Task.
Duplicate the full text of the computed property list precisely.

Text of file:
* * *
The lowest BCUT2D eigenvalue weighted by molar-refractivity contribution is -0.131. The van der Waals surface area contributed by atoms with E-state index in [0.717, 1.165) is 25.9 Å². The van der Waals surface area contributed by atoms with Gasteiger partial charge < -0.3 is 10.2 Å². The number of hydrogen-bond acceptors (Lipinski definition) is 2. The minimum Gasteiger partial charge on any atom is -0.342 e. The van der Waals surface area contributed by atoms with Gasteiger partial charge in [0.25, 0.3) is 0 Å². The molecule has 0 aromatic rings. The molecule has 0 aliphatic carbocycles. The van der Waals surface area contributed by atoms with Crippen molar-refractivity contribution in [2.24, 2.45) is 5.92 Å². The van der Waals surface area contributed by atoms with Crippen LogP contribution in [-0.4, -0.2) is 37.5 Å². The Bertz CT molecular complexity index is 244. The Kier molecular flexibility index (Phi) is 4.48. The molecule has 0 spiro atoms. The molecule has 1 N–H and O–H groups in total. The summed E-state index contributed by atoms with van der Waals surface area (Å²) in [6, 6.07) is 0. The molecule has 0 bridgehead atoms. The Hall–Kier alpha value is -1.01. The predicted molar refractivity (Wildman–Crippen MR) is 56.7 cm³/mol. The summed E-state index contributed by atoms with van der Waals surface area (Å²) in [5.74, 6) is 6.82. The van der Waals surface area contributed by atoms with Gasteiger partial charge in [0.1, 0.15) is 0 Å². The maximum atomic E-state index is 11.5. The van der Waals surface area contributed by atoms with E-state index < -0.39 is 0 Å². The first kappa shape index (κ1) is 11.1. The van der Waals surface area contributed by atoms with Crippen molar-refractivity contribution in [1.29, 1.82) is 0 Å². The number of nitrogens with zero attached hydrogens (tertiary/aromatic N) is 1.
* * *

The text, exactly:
The lowest BCUT2D eigenvalue weighted by molar-refractivity contribution is -0.131. The van der Waals surface area contributed by atoms with E-state index in [0.717, 1.165) is 25.9 Å². The van der Waals surface area contributed by atoms with Gasteiger partial charge < -0.3 is 10.2 Å². The number of hydrogen-bond acceptors (Lipinski definition) is 2. The minimum Gasteiger partial charge on any atom is -0.342 e. The van der Waals surface area contributed by atoms with Gasteiger partial charge in [0.25, 0.3) is 0 Å². The molecule has 0 aromatic rings. The molecule has 0 aliphatic carbocycles. The van der Waals surface area contributed by atoms with Crippen molar-refractivity contribution in [2.24, 2.45) is 5.92 Å². The van der Waals surface area contributed by atoms with Crippen LogP contribution in [-0.4, -0.2) is 37.5 Å². The Bertz CT molecular complexity index is 244. The Kier molecular flexibility index (Phi) is 4.48. The molecule has 0 spiro atoms. The molecule has 1 N–H and O–H groups in total. The summed E-state index contributed by atoms with van der Waals surface area (Å²) in [6, 6.07) is 0. The molecule has 0 bridgehead atoms. The Hall–Kier alpha value is -1.01. The predicted molar refractivity (Wildman–Crippen MR) is 56.7 cm³/mol. The summed E-state index contributed by atoms with van der Waals surface area (Å²) in [5.74, 6) is 6.82. The van der Waals surface area contributed by atoms with Gasteiger partial charge in [0.1, 0.15) is 0 Å². The maximum atomic E-state index is 11.5. The van der Waals surface area contributed by atoms with E-state index < -0.39 is 0 Å². The first kappa shape index (κ1) is 11.1. The van der Waals surface area contributed by atoms with Crippen molar-refractivity contribution in [1.29, 1.82) is 0 Å². The number of nitrogens with zero attached hydrogens (tertiary/aromatic N) is 1.